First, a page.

Tyson Said to Make Bid to Acquire Goldman’s Michael FoodsDavid Welch, Shruti Date Singh and Jodi Xu
Tyson Foods Inc. made a bid to buy Michael Foods Group Inc., the processing and distribution business controlled by Goldman Sachs Group’s private-equity arm, according to two people familiar with the matter.
It’s unclear how much competition Tyson will have for Michael. Some bids could come this week for the company, which may be worth about $2 billion, one of the people said. Offers were due at the end of last week and several private-equity firms were considering bids, said the two people, who asked not to be identified because the sale process is private.
Worth Sparkman, a spokesman for Springdale, Arkansas-based Tyson, declined to comment on the bid. Voicemail messages left for Michael Chief Financial Officer Mark Westphal and Diane Sparish, a spokeswoman, weren’t returned.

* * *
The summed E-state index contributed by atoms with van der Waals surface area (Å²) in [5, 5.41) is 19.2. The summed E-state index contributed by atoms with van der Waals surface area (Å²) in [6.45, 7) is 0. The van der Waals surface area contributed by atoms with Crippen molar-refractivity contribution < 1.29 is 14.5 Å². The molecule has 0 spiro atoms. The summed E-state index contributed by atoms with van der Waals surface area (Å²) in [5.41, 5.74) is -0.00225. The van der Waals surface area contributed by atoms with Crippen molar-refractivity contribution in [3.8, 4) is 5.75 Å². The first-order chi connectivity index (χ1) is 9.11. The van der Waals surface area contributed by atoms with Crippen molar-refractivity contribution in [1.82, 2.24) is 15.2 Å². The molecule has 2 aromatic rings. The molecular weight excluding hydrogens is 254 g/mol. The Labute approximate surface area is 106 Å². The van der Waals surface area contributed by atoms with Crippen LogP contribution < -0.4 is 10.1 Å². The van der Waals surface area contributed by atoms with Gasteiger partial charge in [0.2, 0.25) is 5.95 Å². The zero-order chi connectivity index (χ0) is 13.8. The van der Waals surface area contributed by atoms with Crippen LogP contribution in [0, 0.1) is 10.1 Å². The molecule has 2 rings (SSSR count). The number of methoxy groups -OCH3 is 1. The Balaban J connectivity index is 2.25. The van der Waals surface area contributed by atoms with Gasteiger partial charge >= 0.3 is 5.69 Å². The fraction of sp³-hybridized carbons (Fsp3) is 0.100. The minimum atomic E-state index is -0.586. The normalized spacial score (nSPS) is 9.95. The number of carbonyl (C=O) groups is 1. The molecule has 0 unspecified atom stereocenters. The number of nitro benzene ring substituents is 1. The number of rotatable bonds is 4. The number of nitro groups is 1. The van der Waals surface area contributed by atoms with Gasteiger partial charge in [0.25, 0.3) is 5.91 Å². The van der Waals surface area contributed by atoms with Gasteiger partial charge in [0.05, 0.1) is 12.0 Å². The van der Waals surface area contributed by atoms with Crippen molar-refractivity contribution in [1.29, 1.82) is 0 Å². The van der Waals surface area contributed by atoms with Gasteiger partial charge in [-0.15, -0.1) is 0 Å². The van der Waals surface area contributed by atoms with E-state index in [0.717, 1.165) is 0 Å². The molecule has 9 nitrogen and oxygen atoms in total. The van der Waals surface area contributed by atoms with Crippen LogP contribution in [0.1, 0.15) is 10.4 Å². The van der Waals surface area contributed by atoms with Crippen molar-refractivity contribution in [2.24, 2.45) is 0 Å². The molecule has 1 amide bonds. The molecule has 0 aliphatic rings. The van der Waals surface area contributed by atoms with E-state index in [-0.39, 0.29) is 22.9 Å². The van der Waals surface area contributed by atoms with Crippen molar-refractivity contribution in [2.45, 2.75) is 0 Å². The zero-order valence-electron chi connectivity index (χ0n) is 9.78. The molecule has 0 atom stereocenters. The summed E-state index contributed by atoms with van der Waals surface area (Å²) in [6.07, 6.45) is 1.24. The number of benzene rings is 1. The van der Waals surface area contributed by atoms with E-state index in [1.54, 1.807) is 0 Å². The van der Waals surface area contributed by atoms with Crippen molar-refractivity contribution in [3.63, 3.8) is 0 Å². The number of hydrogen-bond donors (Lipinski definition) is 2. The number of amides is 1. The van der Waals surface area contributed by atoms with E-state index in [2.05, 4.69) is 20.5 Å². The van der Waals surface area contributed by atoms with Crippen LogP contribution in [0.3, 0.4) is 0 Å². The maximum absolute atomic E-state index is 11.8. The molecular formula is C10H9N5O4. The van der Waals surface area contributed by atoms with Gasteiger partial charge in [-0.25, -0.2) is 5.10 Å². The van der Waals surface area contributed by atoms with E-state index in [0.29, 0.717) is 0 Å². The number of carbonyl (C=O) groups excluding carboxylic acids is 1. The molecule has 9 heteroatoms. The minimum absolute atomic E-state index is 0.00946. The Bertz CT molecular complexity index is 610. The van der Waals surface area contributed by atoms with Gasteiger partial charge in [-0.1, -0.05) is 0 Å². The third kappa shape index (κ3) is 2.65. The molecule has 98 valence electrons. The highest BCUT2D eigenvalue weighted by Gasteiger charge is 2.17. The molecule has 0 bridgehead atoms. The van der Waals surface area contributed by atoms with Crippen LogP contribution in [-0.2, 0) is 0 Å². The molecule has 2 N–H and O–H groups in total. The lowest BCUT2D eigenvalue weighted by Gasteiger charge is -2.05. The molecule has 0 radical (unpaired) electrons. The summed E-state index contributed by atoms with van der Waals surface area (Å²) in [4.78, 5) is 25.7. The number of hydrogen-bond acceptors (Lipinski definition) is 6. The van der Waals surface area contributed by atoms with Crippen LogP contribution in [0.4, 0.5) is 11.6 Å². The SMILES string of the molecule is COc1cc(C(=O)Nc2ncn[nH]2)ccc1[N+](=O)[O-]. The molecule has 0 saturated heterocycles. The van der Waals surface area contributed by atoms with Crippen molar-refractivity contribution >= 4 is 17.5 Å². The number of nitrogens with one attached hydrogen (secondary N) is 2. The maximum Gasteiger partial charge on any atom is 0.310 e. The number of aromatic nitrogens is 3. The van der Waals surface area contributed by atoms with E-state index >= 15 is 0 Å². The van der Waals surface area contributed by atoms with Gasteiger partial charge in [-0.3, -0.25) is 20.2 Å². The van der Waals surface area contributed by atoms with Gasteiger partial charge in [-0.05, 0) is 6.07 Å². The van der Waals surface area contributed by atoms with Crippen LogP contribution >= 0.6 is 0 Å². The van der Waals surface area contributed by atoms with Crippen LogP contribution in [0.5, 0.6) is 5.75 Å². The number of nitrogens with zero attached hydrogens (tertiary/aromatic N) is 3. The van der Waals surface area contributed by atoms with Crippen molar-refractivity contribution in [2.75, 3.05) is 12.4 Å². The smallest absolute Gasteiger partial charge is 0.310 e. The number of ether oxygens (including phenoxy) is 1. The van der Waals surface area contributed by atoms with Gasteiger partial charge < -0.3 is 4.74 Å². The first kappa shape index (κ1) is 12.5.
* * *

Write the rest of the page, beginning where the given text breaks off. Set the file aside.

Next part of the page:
Tyson, the largest U.S. processor of beef and chicken, is trying to cushion against some of the volatility in commodity prices by expanding its prepared-foods business, which competes with Hormel Foods Corp. and Hillshire Brands Co. Tyson is targeting revenue growth of 6 percent to 8 percent for its value-added foods, and in the last year it has bought Bosco’s Pizza Co., Circle Foods LLC and Don Julio Foods Inc. Terms for all three deals weren’t disclosed.
Michael’s products include Simply Potatoes, Papetti’s Easy Eggs and Crystal Farms cheese. It has annual net sales of more than $1.5 billion, according to its website.
The Minnetonka, Minnesota-based company was acquired by Goldman from buyout firm Thomas H. Lee Partners LP for $1.7 billion in 2010, according to data compiled by Bloomberg. Michael was taken private in 2000 in a $562 million deal led by Goldner Hawn Johnson & Morrison Inc., the data show.
Tyson rose 1.8 percent to $38.42 at 10:21 a.m. in New York. The shares have climbed 59 percent in the past 12 months.